Bach was kind enough to describe the heart without explicitly invoking purpose:
The heart is a hollow muscular organ which rhythmically contracts and pumps blood into relatively high pressure arteries, and rhythmically relaxes and receives blood from relatively low pressure veins. 
But if you neglect purpose,  there are other ways to describe the heart:
The heart is red, with yellow fat.
The heart is in a pericardial sac.
The heart weighs about a pound.
The heart moves continuously.
The heart makes a lub-dub sound.
And, oh heck, there are a lot of other things that are just as true about the heart:
It makes a "splat" sound if you drop it from a tall building.
It has no eyes.
It doesn't make urine.
Most people would agree that it wouldn't taste good, even with spicy pesto sauce.
It makes a lousy soccer ball.
It can be used as a paperweight, although it makes the papers soggy.
It can be fired out of a cannon, but it makes a mess.
It has never driven a race car in the Indianapolis 500.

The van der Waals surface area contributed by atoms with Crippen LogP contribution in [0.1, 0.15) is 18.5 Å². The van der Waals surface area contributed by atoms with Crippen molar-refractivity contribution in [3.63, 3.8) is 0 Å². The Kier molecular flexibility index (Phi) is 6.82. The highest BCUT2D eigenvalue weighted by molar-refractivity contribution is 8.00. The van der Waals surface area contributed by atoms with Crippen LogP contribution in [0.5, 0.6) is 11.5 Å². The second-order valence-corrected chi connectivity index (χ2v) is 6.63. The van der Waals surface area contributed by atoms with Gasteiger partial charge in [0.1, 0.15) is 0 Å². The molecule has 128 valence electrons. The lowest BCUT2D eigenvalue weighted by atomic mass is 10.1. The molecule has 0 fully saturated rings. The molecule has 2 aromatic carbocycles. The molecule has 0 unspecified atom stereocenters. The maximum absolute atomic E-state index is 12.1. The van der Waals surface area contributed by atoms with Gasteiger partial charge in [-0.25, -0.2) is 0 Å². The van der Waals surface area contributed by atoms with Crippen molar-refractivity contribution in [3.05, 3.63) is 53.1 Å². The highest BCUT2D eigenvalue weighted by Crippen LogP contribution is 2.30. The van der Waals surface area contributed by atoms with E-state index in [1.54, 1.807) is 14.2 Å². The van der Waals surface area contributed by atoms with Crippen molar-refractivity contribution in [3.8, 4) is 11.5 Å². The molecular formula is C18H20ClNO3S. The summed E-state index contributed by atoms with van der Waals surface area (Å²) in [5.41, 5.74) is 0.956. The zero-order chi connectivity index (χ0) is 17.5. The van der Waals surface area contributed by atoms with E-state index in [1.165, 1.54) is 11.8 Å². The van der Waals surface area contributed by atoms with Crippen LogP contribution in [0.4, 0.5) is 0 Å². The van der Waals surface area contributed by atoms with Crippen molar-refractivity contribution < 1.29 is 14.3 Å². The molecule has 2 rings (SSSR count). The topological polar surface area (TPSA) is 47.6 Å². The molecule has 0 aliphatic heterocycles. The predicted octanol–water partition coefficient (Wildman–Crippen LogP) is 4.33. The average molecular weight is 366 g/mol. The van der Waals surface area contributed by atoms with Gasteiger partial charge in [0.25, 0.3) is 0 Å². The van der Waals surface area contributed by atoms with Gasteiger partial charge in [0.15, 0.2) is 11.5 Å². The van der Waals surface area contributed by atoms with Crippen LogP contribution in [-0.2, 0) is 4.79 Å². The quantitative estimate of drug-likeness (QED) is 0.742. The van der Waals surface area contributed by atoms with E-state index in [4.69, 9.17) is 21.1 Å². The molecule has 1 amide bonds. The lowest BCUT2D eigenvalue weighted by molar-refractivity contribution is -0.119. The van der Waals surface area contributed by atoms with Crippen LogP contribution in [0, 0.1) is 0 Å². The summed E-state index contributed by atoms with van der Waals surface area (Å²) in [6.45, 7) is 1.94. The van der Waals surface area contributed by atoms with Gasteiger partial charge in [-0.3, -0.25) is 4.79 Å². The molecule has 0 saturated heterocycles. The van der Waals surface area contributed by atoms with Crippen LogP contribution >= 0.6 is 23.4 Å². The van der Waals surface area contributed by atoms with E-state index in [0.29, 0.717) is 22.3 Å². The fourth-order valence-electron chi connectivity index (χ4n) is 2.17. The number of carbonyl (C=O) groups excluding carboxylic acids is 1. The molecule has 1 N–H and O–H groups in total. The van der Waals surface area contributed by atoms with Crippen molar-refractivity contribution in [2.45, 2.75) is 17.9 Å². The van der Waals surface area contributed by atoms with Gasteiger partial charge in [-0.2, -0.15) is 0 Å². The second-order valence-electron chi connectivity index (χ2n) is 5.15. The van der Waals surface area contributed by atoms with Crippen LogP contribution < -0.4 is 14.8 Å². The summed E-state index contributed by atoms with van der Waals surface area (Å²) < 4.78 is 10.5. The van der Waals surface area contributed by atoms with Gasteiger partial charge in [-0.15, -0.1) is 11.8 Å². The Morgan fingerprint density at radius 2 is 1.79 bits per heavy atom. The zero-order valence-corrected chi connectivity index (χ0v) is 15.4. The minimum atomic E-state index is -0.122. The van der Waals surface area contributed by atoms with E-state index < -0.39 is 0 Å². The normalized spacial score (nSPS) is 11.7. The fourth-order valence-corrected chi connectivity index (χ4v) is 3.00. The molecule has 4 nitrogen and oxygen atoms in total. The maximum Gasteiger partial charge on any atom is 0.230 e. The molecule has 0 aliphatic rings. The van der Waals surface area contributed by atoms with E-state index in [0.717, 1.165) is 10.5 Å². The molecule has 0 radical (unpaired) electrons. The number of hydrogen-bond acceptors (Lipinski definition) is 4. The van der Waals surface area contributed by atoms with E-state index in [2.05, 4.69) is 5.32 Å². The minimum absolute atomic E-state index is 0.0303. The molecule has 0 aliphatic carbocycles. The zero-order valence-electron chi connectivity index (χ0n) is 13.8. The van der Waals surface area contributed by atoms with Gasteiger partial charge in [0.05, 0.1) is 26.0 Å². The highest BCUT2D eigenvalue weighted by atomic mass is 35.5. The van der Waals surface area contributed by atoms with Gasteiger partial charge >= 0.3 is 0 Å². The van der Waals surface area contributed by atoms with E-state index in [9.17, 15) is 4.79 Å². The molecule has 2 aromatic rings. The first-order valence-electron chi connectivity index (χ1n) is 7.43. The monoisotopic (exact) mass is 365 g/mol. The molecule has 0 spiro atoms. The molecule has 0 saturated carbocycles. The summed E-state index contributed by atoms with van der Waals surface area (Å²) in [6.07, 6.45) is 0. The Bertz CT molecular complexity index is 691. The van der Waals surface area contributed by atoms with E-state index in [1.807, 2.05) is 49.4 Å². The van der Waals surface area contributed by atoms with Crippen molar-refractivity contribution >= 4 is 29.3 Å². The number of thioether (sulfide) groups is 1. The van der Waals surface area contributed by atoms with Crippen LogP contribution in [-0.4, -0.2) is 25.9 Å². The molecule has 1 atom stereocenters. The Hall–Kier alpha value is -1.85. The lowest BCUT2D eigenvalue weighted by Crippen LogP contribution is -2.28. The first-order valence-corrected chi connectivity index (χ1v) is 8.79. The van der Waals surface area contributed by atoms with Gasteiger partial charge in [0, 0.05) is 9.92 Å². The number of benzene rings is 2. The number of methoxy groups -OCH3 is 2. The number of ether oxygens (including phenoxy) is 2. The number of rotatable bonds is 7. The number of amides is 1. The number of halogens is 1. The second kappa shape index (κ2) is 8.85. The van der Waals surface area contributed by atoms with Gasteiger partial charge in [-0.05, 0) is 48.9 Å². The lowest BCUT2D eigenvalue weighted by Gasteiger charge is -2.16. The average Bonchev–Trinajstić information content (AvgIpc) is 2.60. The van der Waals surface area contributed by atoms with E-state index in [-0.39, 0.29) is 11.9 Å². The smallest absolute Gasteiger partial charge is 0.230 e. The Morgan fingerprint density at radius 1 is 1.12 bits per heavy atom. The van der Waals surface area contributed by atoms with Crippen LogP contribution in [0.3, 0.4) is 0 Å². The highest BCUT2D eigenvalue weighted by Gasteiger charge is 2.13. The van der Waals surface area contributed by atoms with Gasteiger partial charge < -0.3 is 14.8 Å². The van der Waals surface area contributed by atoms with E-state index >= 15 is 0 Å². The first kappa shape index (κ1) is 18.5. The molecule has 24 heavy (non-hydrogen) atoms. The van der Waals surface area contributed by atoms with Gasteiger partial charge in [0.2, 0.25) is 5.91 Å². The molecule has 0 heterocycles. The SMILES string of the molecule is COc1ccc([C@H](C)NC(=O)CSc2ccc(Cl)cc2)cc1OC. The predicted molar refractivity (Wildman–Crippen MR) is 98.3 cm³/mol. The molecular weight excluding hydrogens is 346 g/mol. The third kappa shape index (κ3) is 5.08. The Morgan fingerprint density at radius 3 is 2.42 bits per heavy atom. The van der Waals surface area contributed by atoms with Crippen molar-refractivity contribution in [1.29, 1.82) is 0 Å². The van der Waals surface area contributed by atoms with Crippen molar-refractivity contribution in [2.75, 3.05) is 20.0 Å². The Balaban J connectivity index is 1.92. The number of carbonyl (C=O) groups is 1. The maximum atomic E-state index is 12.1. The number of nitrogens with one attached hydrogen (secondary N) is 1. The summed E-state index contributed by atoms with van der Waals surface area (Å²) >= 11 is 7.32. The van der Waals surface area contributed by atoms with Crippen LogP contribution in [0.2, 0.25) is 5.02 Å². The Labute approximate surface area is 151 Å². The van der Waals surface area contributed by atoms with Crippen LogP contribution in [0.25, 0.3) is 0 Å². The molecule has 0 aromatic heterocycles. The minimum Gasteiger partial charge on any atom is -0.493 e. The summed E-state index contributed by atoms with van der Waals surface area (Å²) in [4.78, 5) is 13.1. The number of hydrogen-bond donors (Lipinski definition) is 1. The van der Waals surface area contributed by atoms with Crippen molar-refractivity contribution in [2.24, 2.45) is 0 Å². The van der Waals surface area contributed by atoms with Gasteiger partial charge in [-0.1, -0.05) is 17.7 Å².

It can be used as a doorstop, although it is rarely used for that purpose.
It can't play the violin.
There are an infinite number of ways to describe the heart, if you eschew "purpose". The heart has never been used as a baseball in a major league baseball game. It can be used to juggle. It is meaty. It would fit in your shoe. It pumps blood. It can't dance. All are equally true, if you are unconcerned about purpose.

So how, pray tell, does a scientist decide which of the infinite number of true facts about the heart are relevant?

Here's how:

Scientists invoke the purpose of the heart.

The heart's purpose is to pump blood.

In fact, you can sum up the main project in biological science during the past 2,300 years: to learn the purpose of things like hearts and DNA and kidneys and mitochondria.